SAGAL: A lot of your comedy is about you as a failed person who dates, you know, you're constantly having these hilarious misadventures with men and failing. Do guys who you are interested in dating, are they nervous? Is it like, like, dating Taylor Swift? 'Cause anybody who dates Taylor Swift is like, I'm going to be a song, aren't I?
SAGAL: And with you, it's like, I'm going to be a sketch, aren't I?
SCHUMER: Yeah. And that's - and I always think that's so sweet that they think they're interesting enough...
SCHUMER: ...That I'll want to write about them. But rarely, that rarely happens now.
SCHUMER: And, yeah. No. You know what - the truth is, whoever I've dated, if I've ever wanted to talk about them on stage, I've asked them first, and I've gotten their permission to tell a story or talk about them before I do it. That's the truth.
SAGAL: Well, that's very nice of you. You did a hilarious bit, I think it was in a stand-up special rather than your show, about dating a guy and going to bed with him and discovering that he was missing a certain part of his anatomy.
SCHUMER: Oh, my God, how are we going to talk about this?
SAGAL: I don't know.
SAGAL: But I'm going to try, and if it doesn't work, you know. All right. So...
SCHUMER: This will be fun. This will be really fun.
SAGAL: This will be fun. So you...
SCHUMER: Hey, I got...
SAGAL: ...And it's a very, very funny bit about how you're like, oh, my God. I mean, you just expect them to be there, and they're not there. The fact that I use a plural will indicate what I'm talking about.
SAGAL: So are you telling me, Amy Schumer, that before doing that hilarious great bit of stand-up, you called up the guy and said, hi, it's Amy, remember me? I was the one who shrieked in surprised, and I was wondering - I mean, did you do that?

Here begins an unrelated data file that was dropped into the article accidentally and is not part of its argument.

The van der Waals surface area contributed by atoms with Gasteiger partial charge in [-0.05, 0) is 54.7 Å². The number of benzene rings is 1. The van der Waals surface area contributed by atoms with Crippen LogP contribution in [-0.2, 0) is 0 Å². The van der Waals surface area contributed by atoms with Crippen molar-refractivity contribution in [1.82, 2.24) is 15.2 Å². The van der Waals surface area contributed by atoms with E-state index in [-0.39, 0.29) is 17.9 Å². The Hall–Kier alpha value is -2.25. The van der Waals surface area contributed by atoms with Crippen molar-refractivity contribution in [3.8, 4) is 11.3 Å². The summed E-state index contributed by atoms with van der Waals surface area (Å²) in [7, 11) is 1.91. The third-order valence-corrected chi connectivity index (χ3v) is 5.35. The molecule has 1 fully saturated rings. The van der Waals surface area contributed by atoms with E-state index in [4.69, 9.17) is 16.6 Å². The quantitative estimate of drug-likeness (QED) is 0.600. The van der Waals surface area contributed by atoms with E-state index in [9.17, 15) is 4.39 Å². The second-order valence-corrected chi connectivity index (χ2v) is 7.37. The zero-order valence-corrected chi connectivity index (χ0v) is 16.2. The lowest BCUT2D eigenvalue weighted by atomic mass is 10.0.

SCHUMER: I did not shriek in surprise. I played it very cool...
SCHUMER: ...You know, I'm not a math wizard, but I do know that there were only half of what should've been present there.
SCHUMER: Well, first of all, I played it so cool that I didn't even mention it in the moment. I called a week later and asked, hey, where was this at?
SCHUMER: And, you know, I like hide and go seek as much as the next girl, but it would've been nice to know. And he said, yeah, and we talked about it. And then I wanted to talk about it on stage. And I called and I asked him, and he said, go ahead, as long as I don't say his name and, you know, Ryan, wherever you are...
SCHUMER: No, but he said it was fine.
POUNDSTONE: Was it Ryan Clopnick? Oh, my gosh.
SCHUMER: Yes. You know him? He's great.
POUNDSTONE: Yes. Yes. Onsie - it's my friend Onsie.
SAGAL: Amy Schumer, it is a real pleasure to talk to you. And we have invited you here today to play a game, this time we're calling, Play Ball. It was the first week of baseball season. Thank God.
SAGAL: So we're going to ask you three questions about the House of David baseball team, one of the weirdest teams in the history of baseball. Get two right, you'll win our prize for one of our listeners. Carl, who is Amy Schumer playing for?
CARL KASELL, BYLINE: Amy is playing for Fiona and David Sutherland (ph) of Southbury, Connecticut.
SAGAL: All right. You ready to play?
SCHUMER: Yes. I'll do my best for you guys.
SAGAL: Now the House of David baseball team was a traveling team in the first half of the 20th century. And according to an article we saw at the "Need Supply Co." blog, the House of David team was known and soon became nationally famous because of what quirk? A, every time they got a base hit, they would stop to pray on the base path, resulting in a lot of outs.